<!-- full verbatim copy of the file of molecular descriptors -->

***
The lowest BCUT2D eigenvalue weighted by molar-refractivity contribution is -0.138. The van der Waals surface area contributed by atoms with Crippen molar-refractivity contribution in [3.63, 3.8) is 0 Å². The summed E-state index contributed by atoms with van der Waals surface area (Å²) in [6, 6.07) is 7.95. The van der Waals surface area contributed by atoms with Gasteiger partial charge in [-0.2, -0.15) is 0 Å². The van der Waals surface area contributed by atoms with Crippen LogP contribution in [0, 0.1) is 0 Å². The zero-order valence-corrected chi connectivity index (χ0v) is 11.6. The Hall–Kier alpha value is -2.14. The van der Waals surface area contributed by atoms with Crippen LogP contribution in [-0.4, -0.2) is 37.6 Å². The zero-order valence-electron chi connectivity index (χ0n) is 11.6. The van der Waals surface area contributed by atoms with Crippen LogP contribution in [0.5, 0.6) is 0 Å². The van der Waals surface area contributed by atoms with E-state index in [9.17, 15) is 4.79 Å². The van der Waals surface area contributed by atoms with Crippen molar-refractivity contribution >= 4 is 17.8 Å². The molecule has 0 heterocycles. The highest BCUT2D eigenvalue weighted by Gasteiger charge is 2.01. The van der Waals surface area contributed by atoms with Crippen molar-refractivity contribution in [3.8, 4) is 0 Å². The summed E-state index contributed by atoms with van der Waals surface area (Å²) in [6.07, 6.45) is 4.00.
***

The lowest BCUT2D eigenvalue weighted by molar-refractivity contribution is -0.138. The van der Waals surface area contributed by atoms with Crippen molar-refractivity contribution in [3.63, 3.8) is 0 Å². The summed E-state index contributed by atoms with van der Waals surface area (Å²) in [6, 6.07) is 7.95. The van der Waals surface area contributed by atoms with Gasteiger partial charge in [-0.2, -0.15) is 0 Å². The van der Waals surface area contributed by atoms with Crippen LogP contribution in [0, 0.1) is 0 Å². The zero-order valence-corrected chi connectivity index (χ0v) is 11.6. The Hall–Kier alpha value is -2.14. The van der Waals surface area contributed by atoms with Crippen LogP contribution in [-0.4, -0.2) is 37.6 Å². The zero-order valence-electron chi connectivity index (χ0n) is 11.6. The van der Waals surface area contributed by atoms with Crippen LogP contribution in [0.5, 0.6) is 0 Å². The van der Waals surface area contributed by atoms with E-state index in [9.17, 15) is 4.79 Å². The van der Waals surface area contributed by atoms with Crippen molar-refractivity contribution >= 4 is 17.8 Å². The molecule has 0 heterocycles. The highest BCUT2D eigenvalue weighted by Gasteiger charge is 2.01. The van der Waals surface area contributed by atoms with Crippen molar-refractivity contribution in [3.8, 4) is 0 Å². The summed E-state index contributed by atoms with van der Waals surface area (Å²) in [6.07, 6.45) is 4.00.